Italian and Swiss authorities are among those who have chosen to observe, for the time being, rather than embarking on the time-consuming process of creating new legislation that may soon be outdated given the early stages of blockchain technology development. “Switzerland doesn’t need new special regulations for blockchain”, asserted Ueli Maurer, the country’s Finance Minister. The government has instead opted to update their existing laws to account for this novel technology.
Other countries have taken the opposite approach and have chosen to adopt new national legislation, solely addressing isolated aspects or specific applications of blockchain. Particular attention has been paid to its application in the financial sector and crypto assets such as Bitcoin. Countries such as Poland, France and Luxembourg have chosen to adopt specific regulations tailored to these issues.
Meanwhile, a few countries such as Liechtenstein have taken a more progressive and forward-thinking approach. The ‘Blockchain Act’, approved in June this year, marks a milestone not just for Liechtenstein but for the international community. It provides the first holistic regulatory framework to govern the underlying concepts of blockchain, as opposed to its applications and will more able to facilitate and complement the rapid development of the technology.
The Future of Blockchain Regulation
Moving forward, regulators will need to strike a fine balance when drafting blockchain legislation; overregulation will stifle development while neutrality creates legal uncertainty, which ultimately harms progress.
Blockchain must be regulated in such a way that accounts for the associated risks it produces while simultaneously fostering development of the technology. As such, legislation cannot simply consider current technologies but must seek to be applicable to the generations of technology to follow. In addition, while crypto and finance-specific regulation is undoubtedly necessary, regulators must also adopt holistic frameworks capable of regulating the multitude of blockchain technology applications, both now and to come. Non-financial applications are likely to gain more traction and influence over the coming years, thus requiring greater focus.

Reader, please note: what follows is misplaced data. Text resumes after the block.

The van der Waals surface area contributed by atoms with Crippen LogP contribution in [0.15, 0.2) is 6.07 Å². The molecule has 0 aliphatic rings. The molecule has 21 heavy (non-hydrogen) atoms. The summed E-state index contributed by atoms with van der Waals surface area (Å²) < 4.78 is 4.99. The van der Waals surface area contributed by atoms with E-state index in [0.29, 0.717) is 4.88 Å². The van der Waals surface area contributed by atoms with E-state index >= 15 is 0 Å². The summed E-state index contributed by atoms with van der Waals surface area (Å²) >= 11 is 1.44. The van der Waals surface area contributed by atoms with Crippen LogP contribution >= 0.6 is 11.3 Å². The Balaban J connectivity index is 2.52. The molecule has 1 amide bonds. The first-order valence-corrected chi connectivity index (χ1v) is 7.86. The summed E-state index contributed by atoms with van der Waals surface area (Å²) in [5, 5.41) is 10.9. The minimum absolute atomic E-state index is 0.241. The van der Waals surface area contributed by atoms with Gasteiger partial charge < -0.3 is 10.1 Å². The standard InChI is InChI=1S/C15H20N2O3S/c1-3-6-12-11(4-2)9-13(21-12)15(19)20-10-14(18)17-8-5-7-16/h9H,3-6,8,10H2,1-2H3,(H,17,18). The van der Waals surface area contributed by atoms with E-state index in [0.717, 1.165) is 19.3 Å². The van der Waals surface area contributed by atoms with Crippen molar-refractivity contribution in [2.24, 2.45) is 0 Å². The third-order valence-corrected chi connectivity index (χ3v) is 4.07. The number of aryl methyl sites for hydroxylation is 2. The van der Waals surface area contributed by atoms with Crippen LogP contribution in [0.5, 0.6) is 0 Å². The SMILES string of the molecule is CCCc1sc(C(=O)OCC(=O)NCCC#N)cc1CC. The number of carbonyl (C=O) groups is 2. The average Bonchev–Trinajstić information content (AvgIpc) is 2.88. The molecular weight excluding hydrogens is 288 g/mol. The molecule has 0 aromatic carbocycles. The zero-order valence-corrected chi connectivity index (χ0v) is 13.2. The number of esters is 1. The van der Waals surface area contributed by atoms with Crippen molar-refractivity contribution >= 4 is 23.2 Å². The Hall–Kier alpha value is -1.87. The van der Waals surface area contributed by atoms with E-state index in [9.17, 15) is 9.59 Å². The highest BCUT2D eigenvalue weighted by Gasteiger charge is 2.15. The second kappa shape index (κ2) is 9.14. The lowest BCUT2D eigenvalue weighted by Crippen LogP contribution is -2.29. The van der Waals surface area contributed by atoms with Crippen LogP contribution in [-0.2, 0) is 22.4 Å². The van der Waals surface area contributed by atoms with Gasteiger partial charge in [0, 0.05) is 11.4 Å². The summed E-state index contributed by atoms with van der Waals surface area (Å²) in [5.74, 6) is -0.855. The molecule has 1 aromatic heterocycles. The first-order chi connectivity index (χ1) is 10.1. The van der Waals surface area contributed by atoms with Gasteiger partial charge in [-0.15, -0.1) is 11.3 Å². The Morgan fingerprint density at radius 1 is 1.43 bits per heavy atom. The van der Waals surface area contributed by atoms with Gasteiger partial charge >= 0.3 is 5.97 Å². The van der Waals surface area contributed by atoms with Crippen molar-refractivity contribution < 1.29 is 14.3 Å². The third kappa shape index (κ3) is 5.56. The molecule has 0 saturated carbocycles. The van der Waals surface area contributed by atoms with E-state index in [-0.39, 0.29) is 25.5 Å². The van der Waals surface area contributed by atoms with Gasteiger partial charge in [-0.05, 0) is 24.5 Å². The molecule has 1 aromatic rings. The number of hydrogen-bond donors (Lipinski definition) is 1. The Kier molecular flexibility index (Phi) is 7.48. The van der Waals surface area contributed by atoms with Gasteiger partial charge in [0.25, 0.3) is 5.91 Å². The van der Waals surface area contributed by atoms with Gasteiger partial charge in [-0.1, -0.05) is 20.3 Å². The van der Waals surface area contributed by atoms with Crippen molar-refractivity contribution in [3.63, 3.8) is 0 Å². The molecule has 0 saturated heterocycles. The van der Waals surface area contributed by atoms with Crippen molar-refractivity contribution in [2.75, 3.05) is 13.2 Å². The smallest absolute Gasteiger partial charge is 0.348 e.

Standards will play a necessary role in the future of blockchain; guiding its development and encouraging uptake by ensuring that the technology is seen to be secure and reliable. This trend is beginning to appear as many standard-setting bodies are engaging with the issues associated with blockchain and DLT. The International Telecommunication Union (ITU) has created a Focus Group on Application of Distributed Ledger Technology dedicated to the development of DLT standards. The Institute of Electrical and Electronics Engineers (IEEE) has established a Blockchain Initiative to collaborate with its Standards Association on blockchain standardisation efforts. The International Organisation for Standards (ISO) has a dedicated Blockchain and DLTs Technical Committee currently working on a series of blockchain and DLT guidelines, covering everything from terminology to privacy to smart contracts, due to be released in 2021.
While companies and businesses working with blockchain currently operate in a relatively regulation-free space, this is likely to change in the near future. It is important that they keep abreast of developments and actively seek participation in the regulatory process, to shape policy outcomes and ensure a regulatory framework that continues to support innovation.
Author: Catherine Williams, Access Partnership